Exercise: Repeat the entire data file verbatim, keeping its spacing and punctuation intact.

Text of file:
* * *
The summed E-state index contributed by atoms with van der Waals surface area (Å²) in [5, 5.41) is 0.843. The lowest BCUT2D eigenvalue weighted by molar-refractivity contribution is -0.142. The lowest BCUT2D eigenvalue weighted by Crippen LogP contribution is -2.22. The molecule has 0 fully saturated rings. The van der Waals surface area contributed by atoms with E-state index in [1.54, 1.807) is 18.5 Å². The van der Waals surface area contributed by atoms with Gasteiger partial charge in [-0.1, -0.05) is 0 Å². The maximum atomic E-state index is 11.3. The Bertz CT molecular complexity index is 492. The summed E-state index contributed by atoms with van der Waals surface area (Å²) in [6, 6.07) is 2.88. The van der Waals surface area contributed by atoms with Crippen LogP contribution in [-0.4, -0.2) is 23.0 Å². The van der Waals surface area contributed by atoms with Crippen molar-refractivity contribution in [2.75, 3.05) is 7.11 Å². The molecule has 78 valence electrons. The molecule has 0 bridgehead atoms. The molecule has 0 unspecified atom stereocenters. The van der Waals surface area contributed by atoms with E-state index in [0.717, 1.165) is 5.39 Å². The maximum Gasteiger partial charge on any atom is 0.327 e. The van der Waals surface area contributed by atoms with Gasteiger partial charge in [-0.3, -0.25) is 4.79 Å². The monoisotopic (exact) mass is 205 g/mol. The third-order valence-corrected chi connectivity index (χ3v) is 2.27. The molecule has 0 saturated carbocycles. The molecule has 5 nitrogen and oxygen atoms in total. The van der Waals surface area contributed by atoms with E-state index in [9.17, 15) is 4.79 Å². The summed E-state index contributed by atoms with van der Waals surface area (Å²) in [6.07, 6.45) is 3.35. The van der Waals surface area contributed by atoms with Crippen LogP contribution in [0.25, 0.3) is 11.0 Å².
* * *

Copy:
The summed E-state index contributed by atoms with van der Waals surface area (Å²) in [5, 5.41) is 0.843. The lowest BCUT2D eigenvalue weighted by molar-refractivity contribution is -0.142. The lowest BCUT2D eigenvalue weighted by Crippen LogP contribution is -2.22. The molecule has 0 fully saturated rings. The van der Waals surface area contributed by atoms with E-state index in [1.54, 1.807) is 18.5 Å². The van der Waals surface area contributed by atoms with Gasteiger partial charge in [-0.1, -0.05) is 0 Å². The maximum atomic E-state index is 11.3. The Bertz CT molecular complexity index is 492. The summed E-state index contributed by atoms with van der Waals surface area (Å²) in [6, 6.07) is 2.88. The van der Waals surface area contributed by atoms with Crippen LogP contribution in [-0.4, -0.2) is 23.0 Å². The van der Waals surface area contributed by atoms with Crippen molar-refractivity contribution in [2.75, 3.05) is 7.11 Å². The molecule has 78 valence electrons. The molecule has 0 bridgehead atoms. The molecule has 0 unspecified atom stereocenters. The van der Waals surface area contributed by atoms with E-state index in [0.717, 1.165) is 5.39 Å². The maximum Gasteiger partial charge on any atom is 0.327 e. The van der Waals surface area contributed by atoms with Gasteiger partial charge in [-0.3, -0.25) is 4.79 Å². The monoisotopic (exact) mass is 205 g/mol. The third-order valence-corrected chi connectivity index (χ3v) is 2.27. The molecule has 0 saturated carbocycles. The molecule has 5 nitrogen and oxygen atoms in total. The van der Waals surface area contributed by atoms with E-state index in [9.17, 15) is 4.79 Å². The summed E-state index contributed by atoms with van der Waals surface area (Å²) in [6.07, 6.45) is 3.35. The van der Waals surface area contributed by atoms with Crippen LogP contribution in [0.25, 0.3) is 11.0 Å².